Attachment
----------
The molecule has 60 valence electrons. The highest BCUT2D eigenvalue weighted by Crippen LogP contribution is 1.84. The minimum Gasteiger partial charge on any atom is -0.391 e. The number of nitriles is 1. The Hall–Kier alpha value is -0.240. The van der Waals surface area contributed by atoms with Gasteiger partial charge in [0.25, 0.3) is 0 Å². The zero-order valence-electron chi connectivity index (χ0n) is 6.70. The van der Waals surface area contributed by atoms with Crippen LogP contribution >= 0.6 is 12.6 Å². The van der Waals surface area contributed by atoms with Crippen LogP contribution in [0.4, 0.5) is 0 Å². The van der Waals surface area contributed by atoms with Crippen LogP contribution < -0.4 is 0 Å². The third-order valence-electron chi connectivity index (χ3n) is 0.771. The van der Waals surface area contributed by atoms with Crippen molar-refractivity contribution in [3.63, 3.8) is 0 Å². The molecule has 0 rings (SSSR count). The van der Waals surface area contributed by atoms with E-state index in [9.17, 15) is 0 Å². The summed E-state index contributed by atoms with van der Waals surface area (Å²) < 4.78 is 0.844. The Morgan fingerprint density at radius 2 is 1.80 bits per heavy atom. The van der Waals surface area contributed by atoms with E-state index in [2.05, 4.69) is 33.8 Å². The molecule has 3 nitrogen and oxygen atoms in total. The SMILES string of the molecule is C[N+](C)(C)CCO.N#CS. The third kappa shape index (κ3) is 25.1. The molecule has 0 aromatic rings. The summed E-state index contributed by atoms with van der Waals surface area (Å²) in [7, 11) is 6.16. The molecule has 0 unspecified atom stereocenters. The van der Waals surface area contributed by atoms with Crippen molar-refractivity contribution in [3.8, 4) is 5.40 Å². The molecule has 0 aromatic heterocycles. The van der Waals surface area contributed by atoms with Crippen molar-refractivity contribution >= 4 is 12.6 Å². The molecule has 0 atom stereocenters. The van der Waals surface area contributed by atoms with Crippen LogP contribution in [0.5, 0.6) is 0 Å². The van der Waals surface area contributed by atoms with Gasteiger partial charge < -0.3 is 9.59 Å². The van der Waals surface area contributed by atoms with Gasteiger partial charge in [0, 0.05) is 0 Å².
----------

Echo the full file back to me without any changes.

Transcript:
The molecule has 60 valence electrons. The highest BCUT2D eigenvalue weighted by Crippen LogP contribution is 1.84. The minimum Gasteiger partial charge on any atom is -0.391 e. The number of nitriles is 1. The Hall–Kier alpha value is -0.240. The van der Waals surface area contributed by atoms with Gasteiger partial charge in [0.25, 0.3) is 0 Å². The zero-order valence-electron chi connectivity index (χ0n) is 6.70. The van der Waals surface area contributed by atoms with Crippen LogP contribution >= 0.6 is 12.6 Å². The van der Waals surface area contributed by atoms with Crippen LogP contribution in [0.4, 0.5) is 0 Å². The van der Waals surface area contributed by atoms with Crippen LogP contribution < -0.4 is 0 Å². The third-order valence-electron chi connectivity index (χ3n) is 0.771. The van der Waals surface area contributed by atoms with Crippen molar-refractivity contribution in [3.63, 3.8) is 0 Å². The molecule has 0 rings (SSSR count). The van der Waals surface area contributed by atoms with E-state index in [9.17, 15) is 0 Å². The summed E-state index contributed by atoms with van der Waals surface area (Å²) < 4.78 is 0.844. The Morgan fingerprint density at radius 2 is 1.80 bits per heavy atom. The van der Waals surface area contributed by atoms with E-state index in [2.05, 4.69) is 33.8 Å². The molecule has 3 nitrogen and oxygen atoms in total. The SMILES string of the molecule is C[N+](C)(C)CCO.N#CS. The third kappa shape index (κ3) is 25.1. The molecule has 0 aromatic rings. The summed E-state index contributed by atoms with van der Waals surface area (Å²) in [7, 11) is 6.16. The molecule has 0 unspecified atom stereocenters. The van der Waals surface area contributed by atoms with Crippen molar-refractivity contribution in [3.8, 4) is 5.40 Å². The molecule has 0 aromatic heterocycles. The van der Waals surface area contributed by atoms with Crippen molar-refractivity contribution >= 4 is 12.6 Å². The molecule has 0 atom stereocenters. The van der Waals surface area contributed by atoms with Crippen LogP contribution in [0.5, 0.6) is 0 Å². The van der Waals surface area contributed by atoms with Gasteiger partial charge < -0.3 is 9.59 Å². The van der Waals surface area contributed by atoms with Gasteiger partial charge in [0, 0.05) is 0 Å².